As the crowd was shuffling out, Himself called out and ordered an Amaretto Sour, which Lena had ready for him before the last syllable left his mouth. Tex the Younger, Rex, Dolly, and Sue all ordered shots of rye, neat. Mr. Rifraff growled that he needed three ice cold beers and a bowl of maraschino cherries. Lena had those orders out licketysplit and I carried it all over to the band. They was each sitting in a pool of their own sweat. Rex pulled his wig off and fanned himself with his long nails. Madame Bub ordered cold water with no ice and a neat shot of Kentucky Rye. Dolly and Sue howled that they were about to strip down and didn't care two shits whether anyone didn't want to see their whatfor. Tex the Younger told them it would be harder to find someone who hadn't seen their whatfors, given what they used 'em for. Rifraff ate his cherries and drank his beer. 
 
The only one who wasn't sweating sheets was Himself, and he just sat there, leaning back on two legs in a chair, his rhinestone Stetson tipped down over his eyes, a beatific smile on his lips. 

It took Bop a Lena a couple of hours to clean up behind the bar and around the floor. When we finished, Bill nodded in my direction. 

We're going to get some sleep here before we journey ahead, for I am tired and in need of rest in a nice soft bed. Madame Bub and I will retire anon. You have until then to sleep. Follow your better angel, Pilgrim George. She will never let down.
 
I felt a warm hand on my shoulder, and when I turned around, it was Lena. Bop a Lena smiled and leaned over and kissed my cheek. Then she took me by the hand and led me up the side stairs to her room.

Himself must have felt my hesitation because he chuckled at me from underneath his hat. Come, pluck up, heart; let's neither faint nor fear. Better, though difficult, the right way to go.

 
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13 November, 2017

Rockabilly Billy and the Texas 5, Part 7: Bop A Lena and Madame Bub

  The road stretched and bucked for three full days of driving, and eventually unknotted itself outside of The Place. I knew we was there because of the giant neon sign that called it out for miles in every direction, even to the center of the dark universe: THE PLACE. The signage was so bright the shadow it cast underneath dropped over the building like a long, thick shroud.  The parking lot was empty except for a couple old trucks and broken down fire truck.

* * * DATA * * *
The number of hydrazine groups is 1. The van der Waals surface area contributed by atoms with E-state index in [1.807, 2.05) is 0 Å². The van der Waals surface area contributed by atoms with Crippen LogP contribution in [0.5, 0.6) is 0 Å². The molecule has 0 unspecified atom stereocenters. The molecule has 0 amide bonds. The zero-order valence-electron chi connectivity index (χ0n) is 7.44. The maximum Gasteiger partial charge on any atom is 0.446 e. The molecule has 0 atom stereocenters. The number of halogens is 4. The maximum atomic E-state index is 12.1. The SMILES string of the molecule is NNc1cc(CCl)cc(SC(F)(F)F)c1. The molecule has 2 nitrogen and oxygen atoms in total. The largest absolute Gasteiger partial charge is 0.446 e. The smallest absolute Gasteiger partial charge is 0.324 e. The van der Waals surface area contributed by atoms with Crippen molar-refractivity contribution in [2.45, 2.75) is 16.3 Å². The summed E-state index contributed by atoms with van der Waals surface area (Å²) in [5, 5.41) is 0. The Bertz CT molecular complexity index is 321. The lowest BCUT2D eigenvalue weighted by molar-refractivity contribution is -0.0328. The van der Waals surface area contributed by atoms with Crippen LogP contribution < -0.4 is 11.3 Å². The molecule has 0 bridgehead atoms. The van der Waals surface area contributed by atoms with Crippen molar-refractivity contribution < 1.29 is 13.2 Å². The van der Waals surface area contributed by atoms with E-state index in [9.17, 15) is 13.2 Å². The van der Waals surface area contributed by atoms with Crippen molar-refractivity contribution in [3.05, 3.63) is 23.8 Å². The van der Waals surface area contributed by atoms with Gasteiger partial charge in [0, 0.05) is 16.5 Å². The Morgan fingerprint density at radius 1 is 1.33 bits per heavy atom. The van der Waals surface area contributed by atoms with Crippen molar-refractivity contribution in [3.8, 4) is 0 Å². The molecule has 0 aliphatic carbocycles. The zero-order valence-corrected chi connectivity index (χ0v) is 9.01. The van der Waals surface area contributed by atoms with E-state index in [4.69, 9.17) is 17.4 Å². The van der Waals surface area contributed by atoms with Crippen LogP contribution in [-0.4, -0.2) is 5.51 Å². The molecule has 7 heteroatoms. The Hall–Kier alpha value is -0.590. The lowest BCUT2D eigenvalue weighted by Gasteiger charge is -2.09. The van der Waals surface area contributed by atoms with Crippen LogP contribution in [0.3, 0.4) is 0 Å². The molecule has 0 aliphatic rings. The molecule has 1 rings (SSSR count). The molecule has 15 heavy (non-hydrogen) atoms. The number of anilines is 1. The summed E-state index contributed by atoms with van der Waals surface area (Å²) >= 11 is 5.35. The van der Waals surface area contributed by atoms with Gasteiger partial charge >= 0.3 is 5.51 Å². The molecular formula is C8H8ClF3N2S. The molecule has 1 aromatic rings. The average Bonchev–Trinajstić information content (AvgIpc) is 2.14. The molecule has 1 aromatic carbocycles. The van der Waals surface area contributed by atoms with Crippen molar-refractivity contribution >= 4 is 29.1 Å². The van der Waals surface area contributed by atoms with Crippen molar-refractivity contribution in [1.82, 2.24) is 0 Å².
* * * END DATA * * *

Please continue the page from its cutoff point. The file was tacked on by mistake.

You're about to start your education, Pilgrim George. Keep your eyes open and go with the flow. And for fuck's sake kid... Himself stepped out of the car and stretched and I heard a series of pops that sounded like rapid gun fire... don't screw this up. You do this right and you'll have set your boot on the path towards gen-you-ine enlightenment.
 
I followed Bill through the dark shroud covering The Place. Once inside, I saw at once that Dolly, Sue, Tex the younger and Rex were indeed waiting for us. I almost didn't recognize Rex for the sequined dress slit way up to his waist. His handlebar mustache and shovel beard still a dead giveaway, but I had to confess I found it difficult to keep my eyes off the rest of him. I never knowed a man with an hourglass shape that would have shamed Marilyn Monroe.
You keep your eyes and your paws ta yourself, there, Georgie! Rex growled at me and downed her shot. Then she called over to the bar. Another Amaretto straight! Stat! Then she smiled at me. Call me Madame Bub, Darlin'.
 
I followed Madame Bub's painted finger nail to the back of the room, where the bar was. The bartender was a tattooed beauty.. tall dark hair tied back and up, big red lips, and eyes like violet spears that cut through the din and looked right at us. She did not jump to greet us. She smiled a wry smiled, set out 5 shot glasses, and poured 5 neat shots of Kentucky Rye. 

Himself smiled large and howled. Good Lord Lena. You know me and what I like. Then He pointed back at me. This here is my driver, Pilgrim George. He looked at me. You go help here with whatever she needs. Just mind yourself. She doesn't talk. Not a whit. Not a bit. So you stay vigilant and be watchful. This is no time to napping. Then he held up his right and and snapped his fingers. It sounded like two tree limbs snapping. At the sound, Madame Bub, Tex the Younger, simultaneously set into motion and started putting the stage together. Tex the Younger strode over to the soundboard and started his fingers dancing over the knobs and switches, adjusting the stage light and sound levels. Dolly and Sue cat off their coats to expose two slinky sequined dresses similar to Madame Bub's. Madame Bub pulled what looked like a guitar case up from under the table she was sitting at and unlocked it, releasing a sapphire blue electric bass. 
 
Where's Mr. RifRaff? Himself bellowed. Leave it to that squirrelly bastard to be late.
 
He'll be here, Bill,  said Tex the Younger, calling from the sound booth.  You know his clock runs sideways.
 
And backwards, Dolly and Sue said together. He's probably still in tomorrow. 
 
But he'll be here, Madame Bub said with conviction. He'd not miss it for something as silly as time.